The Final Frontier
With three of the most pristine large rivers and some of the most extensive intact forest in the region, Myanmar is one of the most biologically diverse and ecologically productive nations on Earth. Its rich natural assets form the foundation for Myanmar’s long-term sustainable development. In recent decades Myanmar has witnessed its neighbors over-exploit their natural wealth, from deforestation to illegal wildlife trade. Now as the country opens up politically and economically, it’s feeling many of the same pressures faced by the rest of the Greater Mekong region.
In 2014, WWF is formally opening an office in Myanmar to ensure its economic growth continues to sustain the lives of people and wildlife. WWF’s aim is to support the country’s sustainable development ambitions with a focus on spatial planning, biodiversity and ecosystem services protection and sustainable livelihoods.
WWF’s Russell E. Train Education for Nature Program (EFN) is offering the best and brightest future conservation leaders from Myanmar the opportunity to pursue graduate-level study anywhere in the world with the goal of advancing conservation. Learn more.
Stopping Wildlife Trade
Wildlife poaching for illegal trade, food consumption and traditional Chinese medicine are dangerously depleting populations of endangered species. Construction of new roads is opening the once-remote areas that house these species to human exploration and poaching. WWF partners with local institutions and national governments to establish wildlife habitat protections—strengthening enforcement and limiting encroachments on protected areas. TRAFFIC, WWF’s wildlife trade monitoring network, is working to protect wildlife and improve transboundary enforcement under the International Convention on International Trade in Endangered Species (CITES).
Assessing Hydropower Impacts
WWF is the only organization working on the Mekong River from source to sea. We support a ten-year delay in the approval of lower Mekong river mainstream dams to ensure a comprehensive understanding of all the impacts of their construction and operation. WWF develops tools to help assess which tributaries can be developed for hydropower without compromising the ecological integrity of the lower Mekong basin. For example, a key project we are working on uses the best available science to map the entire river system so that we can advise decision makers where not to put a dam. A poorly placed dam will have a domino effect, impacting fish migration and spawning as well as sediment deposition, which in turn affects food security in the region.
Addressing Climate Change
Anticipated impacts from climate change create an urgent need to address infrastructure development in the region and create climate-proof conservation landscapes. WWF carries out climate change vulnerability assessments in priority landscapes—looking at sectors that deal with food security, migration, disaster relief, as well as more traditional environmental areas. We help to build a region-wide climate change resilient network for protected areas and corridors. WWF is one of the few international non-governmental organizations that works directly with local communities to restore wetlands and coastal mangroves, prime aquaculture and agricultural lands. These projects will help build resilience to climate change impacts like sea-level rise, and extreme flooding and drought events.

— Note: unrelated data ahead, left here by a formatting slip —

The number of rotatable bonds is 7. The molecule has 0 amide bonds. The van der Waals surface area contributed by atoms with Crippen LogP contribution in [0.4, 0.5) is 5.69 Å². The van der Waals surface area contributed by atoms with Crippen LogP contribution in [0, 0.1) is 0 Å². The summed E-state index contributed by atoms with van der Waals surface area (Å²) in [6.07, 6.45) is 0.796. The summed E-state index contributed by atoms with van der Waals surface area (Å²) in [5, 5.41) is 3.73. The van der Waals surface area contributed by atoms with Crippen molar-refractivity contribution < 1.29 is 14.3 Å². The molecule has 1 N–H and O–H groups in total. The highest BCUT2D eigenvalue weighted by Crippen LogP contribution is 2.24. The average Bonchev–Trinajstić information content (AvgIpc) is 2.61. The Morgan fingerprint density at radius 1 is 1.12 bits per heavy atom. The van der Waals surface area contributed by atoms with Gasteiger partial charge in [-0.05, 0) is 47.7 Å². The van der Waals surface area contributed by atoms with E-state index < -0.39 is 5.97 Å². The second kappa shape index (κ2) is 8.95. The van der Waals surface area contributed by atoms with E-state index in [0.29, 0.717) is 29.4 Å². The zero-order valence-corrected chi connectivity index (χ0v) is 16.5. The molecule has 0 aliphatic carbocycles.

Promoting Sustainable Forestry
Increased global demand for wood products has spurred an aggressive timber industry that operates largely uncontrolled. WWF collaborates with companies, communities and governments to encourage responsible forestry practices that lead to sustainable certification standards. This approach will enhance local economies, integrate watershed management, conserve biodiversity, and provide a long-term solution on a global scale. At a local level, WWF integrates landscape and land use planning into existing development so that high conservation value forests are protected. We also promote community forestry and community based natural resource management. In Laos, Cambodia and Vietnam, villages rely heavily on the rattan trade (roughly 600 species of palms). But rattan has also been depleted from forests at an unnatural rate. In 2009, WWF launched the “Sustainable Rattan Project” to strengthen sustainability along the rattan supply chain in the region.
Building a Balanced Infrastructure
The construction of economic corridors—essentially large infrastructure and energy blocks—is accelerating transboundary trade and commerce. At the same time, this construction threatens the region’s biodiversity and local livelihoods with long-term consequences that are just becoming apparent. WWF leads a collaborative effort with the Asian Development Bank and other conservation partners to promote sustainable approaches to infrastructure development that protect vital habitat corridors for wildlife and mitigate secondary impacts, such as deforestation and illegal wildlife trade.
Implementing Sustainable Agricultural Practices
The region’s transition from subsistence farming to commercial agriculture presents one of the most serious threats to biodiversity. Today, agricultural enterprises convert forest habitats into farming land for crops such as sugar, rice and rubber. With demand growing for these thirsty crops, WWF works with local communities and industry to encourage responsible agricultural practices that minimize habitat loss and reduce impacts on water use and quality. In 2007, WWF and The Coca-Cola Company launched a multi-year partnership to conserve and protect freshwater resources. The $20 million commitment from The Coca-Cola Company to WWF helps to conserve seven of the world's most important freshwater river basins, including the Mekong.